$sudo apt-get install libx11-dev libffi-dev tcl-dev tk-dev  And also get subversion (Warning! I may be missing some dependencies that were already on my systems, such as Perl and CPAN). $ sudo apt-get install subversion


After those dependencies were installed, I used the biopieces install script to guide my search for additional dependencies. Running the script searched for the dependencies and output which were missing.

#Change to the directory to which it was downloaded (cd ~/Downloads in my case). One could also use wget here to download it.
$chmod u+x biopieces_install.sh$ ./biopieces_install.sh


At this point, the installer would abort after citing missing Perl dependencies. Each Perl dependency was obtained from CPAN (Perl's package manager).

$sudo cpan > install Inline > install JSON::XS #...and so on until all packages were obtained  And finally the installer would abort after being unable to find Ruby. The real problems came in with installing Ruby. I ran into Ruby and Rubygems (Ruby's package manger) version problems and an issue installing the gem RubyInline due to an error in a RubyInline dependency called ZenTest. ZenTest required a different version of rubygem package manager than that which I had installed. The best solution I found was to avoid using the Debian packages for Ruby and Rubygems and compile them from source. Due to pilot error while trying to troubleshoot the Ruby installation, I had unwittingly put multiple versions on my system. The first thing I needed to do was get a fresh start by wiping all Ruby and Rubygem off my system. I did this by testing if Ruby and rubygem were in my path; if they were, these command return version numbers. For me, Biopieces required a Ruby version > 1.9 and a gem version > 2.0. $ ruby -v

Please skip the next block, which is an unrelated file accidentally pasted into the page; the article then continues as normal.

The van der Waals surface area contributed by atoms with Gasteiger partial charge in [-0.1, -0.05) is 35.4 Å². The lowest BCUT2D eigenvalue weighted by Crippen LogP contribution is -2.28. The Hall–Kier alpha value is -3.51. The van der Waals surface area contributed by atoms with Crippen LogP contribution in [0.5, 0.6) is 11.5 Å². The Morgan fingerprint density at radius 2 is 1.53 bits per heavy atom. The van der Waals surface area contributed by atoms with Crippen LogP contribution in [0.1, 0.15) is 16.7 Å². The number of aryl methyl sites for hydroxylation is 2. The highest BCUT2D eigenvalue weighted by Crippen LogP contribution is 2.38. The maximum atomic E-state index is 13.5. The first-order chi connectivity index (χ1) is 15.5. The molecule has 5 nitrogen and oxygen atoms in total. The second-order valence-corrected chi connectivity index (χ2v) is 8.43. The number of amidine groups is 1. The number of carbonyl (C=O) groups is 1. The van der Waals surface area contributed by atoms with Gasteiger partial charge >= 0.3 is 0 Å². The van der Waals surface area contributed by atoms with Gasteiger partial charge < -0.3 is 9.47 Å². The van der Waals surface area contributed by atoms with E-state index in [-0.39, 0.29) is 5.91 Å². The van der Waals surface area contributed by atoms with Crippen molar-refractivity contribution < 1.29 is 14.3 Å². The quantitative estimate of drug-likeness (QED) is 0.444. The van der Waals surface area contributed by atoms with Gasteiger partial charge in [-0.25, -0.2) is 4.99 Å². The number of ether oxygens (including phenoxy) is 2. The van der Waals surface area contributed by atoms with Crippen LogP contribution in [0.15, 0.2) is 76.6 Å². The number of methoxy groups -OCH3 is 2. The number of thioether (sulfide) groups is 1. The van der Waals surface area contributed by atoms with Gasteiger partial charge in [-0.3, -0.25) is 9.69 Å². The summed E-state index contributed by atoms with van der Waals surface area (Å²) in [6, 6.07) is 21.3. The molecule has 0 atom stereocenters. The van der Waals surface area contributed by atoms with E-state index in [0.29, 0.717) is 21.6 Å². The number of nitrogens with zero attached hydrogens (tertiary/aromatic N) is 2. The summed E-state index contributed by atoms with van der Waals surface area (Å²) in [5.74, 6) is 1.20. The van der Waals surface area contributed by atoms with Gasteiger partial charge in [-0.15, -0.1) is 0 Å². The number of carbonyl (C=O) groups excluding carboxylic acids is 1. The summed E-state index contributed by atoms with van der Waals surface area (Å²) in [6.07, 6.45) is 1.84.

$gem -v  So I just started removing Debian packages until those commands were unable to be found. $ sudo apt-get remove ruby
$sudo apt-get remove rubygems$ sudo apt-get remove ruby1.9
$sudo apt-get remove ruby1.8  And even then the executable for Ruby was still in my path. So I did the inelegant to get it out of my path: $ sudo rm /usr/bin/ruby


Finally, testing versions returned nothing. Ruby nor gem were in my path.

Without Ruby on the system I had a bit of a fresh start. At this point, I grabbed the ruby_installer.sh script from the Biopieces site. This is a script to compile Ruby from source.

#Change to the directory to which it was downloaded (cd ~/Downloads in my case). One could also use wget here to download it.
$chmod u+x ruby_installer.sh$ ./ruby_installer.sh


This will compile Ruby from source and try to install the necessary gems, but for me it ultimately failed due to the issues with ZenTest and the provided version of Rubygem. As far as I could tell, this was because rubygems was not able to update through the ruby_install.sh script as was intended. The error I got was:

Installing RubyInline gem.